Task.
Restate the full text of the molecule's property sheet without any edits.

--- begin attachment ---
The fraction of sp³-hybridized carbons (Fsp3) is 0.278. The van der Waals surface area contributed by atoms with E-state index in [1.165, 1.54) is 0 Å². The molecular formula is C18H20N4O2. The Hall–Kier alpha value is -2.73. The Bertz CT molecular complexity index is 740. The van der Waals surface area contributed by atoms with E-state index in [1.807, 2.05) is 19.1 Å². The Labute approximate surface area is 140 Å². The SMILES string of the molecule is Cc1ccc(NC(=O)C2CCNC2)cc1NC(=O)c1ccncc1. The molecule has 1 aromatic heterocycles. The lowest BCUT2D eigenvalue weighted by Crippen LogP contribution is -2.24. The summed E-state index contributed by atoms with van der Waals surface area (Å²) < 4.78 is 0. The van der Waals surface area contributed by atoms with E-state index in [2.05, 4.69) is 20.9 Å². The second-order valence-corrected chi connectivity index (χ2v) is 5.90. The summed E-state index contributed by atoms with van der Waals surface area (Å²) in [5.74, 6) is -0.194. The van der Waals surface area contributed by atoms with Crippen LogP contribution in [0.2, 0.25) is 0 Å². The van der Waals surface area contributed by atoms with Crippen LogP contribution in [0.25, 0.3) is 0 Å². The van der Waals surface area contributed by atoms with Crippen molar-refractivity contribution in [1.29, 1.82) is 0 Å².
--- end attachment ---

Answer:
The fraction of sp³-hybridized carbons (Fsp3) is 0.278. The van der Waals surface area contributed by atoms with E-state index in [1.165, 1.54) is 0 Å². The molecular formula is C18H20N4O2. The Hall–Kier alpha value is -2.73. The Bertz CT molecular complexity index is 740. The van der Waals surface area contributed by atoms with E-state index in [1.807, 2.05) is 19.1 Å². The Labute approximate surface area is 140 Å². The SMILES string of the molecule is Cc1ccc(NC(=O)C2CCNC2)cc1NC(=O)c1ccncc1. The molecule has 1 aromatic heterocycles. The lowest BCUT2D eigenvalue weighted by Crippen LogP contribution is -2.24. The summed E-state index contributed by atoms with van der Waals surface area (Å²) < 4.78 is 0. The van der Waals surface area contributed by atoms with E-state index in [2.05, 4.69) is 20.9 Å². The second-order valence-corrected chi connectivity index (χ2v) is 5.90. The summed E-state index contributed by atoms with van der Waals surface area (Å²) in [5.74, 6) is -0.194. The van der Waals surface area contributed by atoms with Crippen LogP contribution in [0.2, 0.25) is 0 Å². The van der Waals surface area contributed by atoms with Crippen LogP contribution in [0.25, 0.3) is 0 Å². The van der Waals surface area contributed by atoms with Crippen molar-refractivity contribution in [1.29, 1.82) is 0 Å².